Open Letter to Private School Parents Regarding Substantial Equivalency Regulations
To: New York’s Nonpublic School Parents
Today I write to share with you an urgent message of equity in our children’s education. A substantially equivalent education has been guaranteed to every child in New York state by Section 3204 of Article 65 of the New York State Law Code for over 100 years. This means that students in nonpublic schools must be supplied with at least the same education that is guaranteed to public school students. Basics in math, history, and English must be taught.
The Board of Regents is now considering regulations to support this statutory requirement. These regulations are basic. They require a periodic assessment to ensure that all schools teach essential subjects such as math, English, science and social studies and that teachers are competent at the most basic level to teach. This is NOT about the details of the curriculum or allowing the Department of Education to dictate lesson plans. And contrary to what you may have heard, this is NOT about a loss of privacy for our children.
Most nonpublic schools, like the one my children attend, easily meet and exceed these requirements, but we know because of a recent investigation conducted by the DOE that many ultra-Orthodox Hasidic yeshivas do not. Consequently, tens of thousands of students in these institutions finish school without having gained the basic components of a secular education.
These students are often ill-prepared for the future and unable to be independent. They are left with few opportunities to provide for themselves and their families. Enforcing the longstanding substantial equivalency law will ensure that these students receive the education they are entitled to and have a chance to join the workforce or pursue higher education.
Furthermore, they will improve educational equity for all children regardless of their circumstances. This is a fair and just way to protect children and to prevent educational neglect.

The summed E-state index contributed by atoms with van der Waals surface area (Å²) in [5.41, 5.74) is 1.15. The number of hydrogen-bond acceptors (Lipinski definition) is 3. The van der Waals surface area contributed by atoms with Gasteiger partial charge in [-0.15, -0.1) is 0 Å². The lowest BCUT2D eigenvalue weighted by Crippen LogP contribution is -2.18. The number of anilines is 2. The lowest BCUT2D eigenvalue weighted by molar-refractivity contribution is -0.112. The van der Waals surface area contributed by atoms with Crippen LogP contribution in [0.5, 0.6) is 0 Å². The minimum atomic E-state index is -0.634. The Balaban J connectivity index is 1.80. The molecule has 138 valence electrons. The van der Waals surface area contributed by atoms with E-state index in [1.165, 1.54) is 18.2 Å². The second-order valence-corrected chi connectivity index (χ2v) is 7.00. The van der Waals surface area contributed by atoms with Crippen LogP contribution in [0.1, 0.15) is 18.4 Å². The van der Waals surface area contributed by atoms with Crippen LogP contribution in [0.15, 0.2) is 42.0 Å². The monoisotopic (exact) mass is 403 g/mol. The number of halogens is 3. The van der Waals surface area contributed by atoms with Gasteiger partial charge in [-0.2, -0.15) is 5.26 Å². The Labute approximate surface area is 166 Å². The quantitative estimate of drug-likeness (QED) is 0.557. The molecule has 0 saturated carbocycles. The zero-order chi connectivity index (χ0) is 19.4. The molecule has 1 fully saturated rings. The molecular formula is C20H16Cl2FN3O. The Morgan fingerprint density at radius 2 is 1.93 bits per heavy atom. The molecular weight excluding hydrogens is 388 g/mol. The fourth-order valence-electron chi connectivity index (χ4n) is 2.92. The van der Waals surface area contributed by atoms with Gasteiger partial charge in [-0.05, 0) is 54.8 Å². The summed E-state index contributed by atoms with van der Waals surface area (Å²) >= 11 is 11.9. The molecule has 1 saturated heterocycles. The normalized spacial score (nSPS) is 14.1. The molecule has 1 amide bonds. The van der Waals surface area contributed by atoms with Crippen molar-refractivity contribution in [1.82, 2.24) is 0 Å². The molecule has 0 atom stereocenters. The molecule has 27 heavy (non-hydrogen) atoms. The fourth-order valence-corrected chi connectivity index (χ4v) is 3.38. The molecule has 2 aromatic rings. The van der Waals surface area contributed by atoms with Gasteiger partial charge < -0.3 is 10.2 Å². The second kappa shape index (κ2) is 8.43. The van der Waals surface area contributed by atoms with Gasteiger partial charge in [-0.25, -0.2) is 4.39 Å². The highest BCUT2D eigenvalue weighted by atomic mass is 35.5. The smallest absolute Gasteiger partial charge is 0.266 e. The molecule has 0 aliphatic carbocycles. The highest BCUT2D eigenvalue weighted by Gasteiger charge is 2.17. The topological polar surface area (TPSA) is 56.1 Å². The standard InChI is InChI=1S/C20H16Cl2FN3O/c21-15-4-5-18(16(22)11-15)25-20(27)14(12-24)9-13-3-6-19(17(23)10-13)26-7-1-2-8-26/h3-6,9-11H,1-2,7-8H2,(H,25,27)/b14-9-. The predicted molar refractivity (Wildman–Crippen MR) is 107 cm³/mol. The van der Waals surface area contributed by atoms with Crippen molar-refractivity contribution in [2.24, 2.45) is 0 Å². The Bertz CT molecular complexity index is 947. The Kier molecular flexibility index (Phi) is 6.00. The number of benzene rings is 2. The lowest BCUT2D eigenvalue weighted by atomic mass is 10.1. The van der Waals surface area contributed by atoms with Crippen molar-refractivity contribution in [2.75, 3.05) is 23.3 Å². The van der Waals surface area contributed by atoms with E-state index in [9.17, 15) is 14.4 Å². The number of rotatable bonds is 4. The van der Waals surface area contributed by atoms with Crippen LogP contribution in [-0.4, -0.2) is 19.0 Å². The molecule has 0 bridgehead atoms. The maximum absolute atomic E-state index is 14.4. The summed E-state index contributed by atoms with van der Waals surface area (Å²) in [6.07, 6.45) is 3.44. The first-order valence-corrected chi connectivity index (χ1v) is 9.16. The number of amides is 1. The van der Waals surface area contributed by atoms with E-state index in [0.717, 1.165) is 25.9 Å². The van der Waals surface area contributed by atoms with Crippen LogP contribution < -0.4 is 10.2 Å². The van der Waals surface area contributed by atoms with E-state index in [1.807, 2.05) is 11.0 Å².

Unfortunately, the New York State Association of Independent Schools (NYSAIS), through its executive director, Mark Lauria, has decided to stand against these important and just measures. NYSAIS has been encouraging the private schools that it accredits to tell parents that these common-sense reforms are dangerous and detrimental to nonpublic schools.
As the parent of a child who attends a nonpublic school, I understand how deeply private school parents value quality education. Educational opportunity and success are top priorities for our families. However, we must make sure that our desire for our own children’s success never comes at the expense of other New York students.
Substantial equivalency is not an attack on our nonpublic schools. Mark Lauria’s claims that these regulations threaten the independence of nonpublic schools and give the state unprecedented authority are simply untrue.
The collective good of our schools, communities, and children is on the line. Nonpublic school parents have a choice to make. What side of history do we want to be on: one that stood up for the rights of ALL New York students, or the one that stood in the way of progress?
Luckily, there is still time for the private school community to take a stand for what is right.
We must encourage the leaders at our children’s schools to take a social justice approach to education reforms, including these proposed regulations. It is our responsibility as parents to vocally support substantial equivalency and to ensure that our schools do not use their power to advocate for policies that cause harm to the greater community.
As we speak, there are efforts underway to derail these important regulations. Together, let’s call on our school leaders to stand in support of this reform and for improving education for all students. I also encourage you to join Private School Parents for Substantial Equivalency (PSPSE) to get more involved with this issue.
Tens of thousands of students’ education hangs in the balance. We all have a part to play in creating an education system that benefits all children — not just our own.
Barbra Rothschild, MD
Co-founder of Private School Parents for Substantial Equivalency (PSPSE)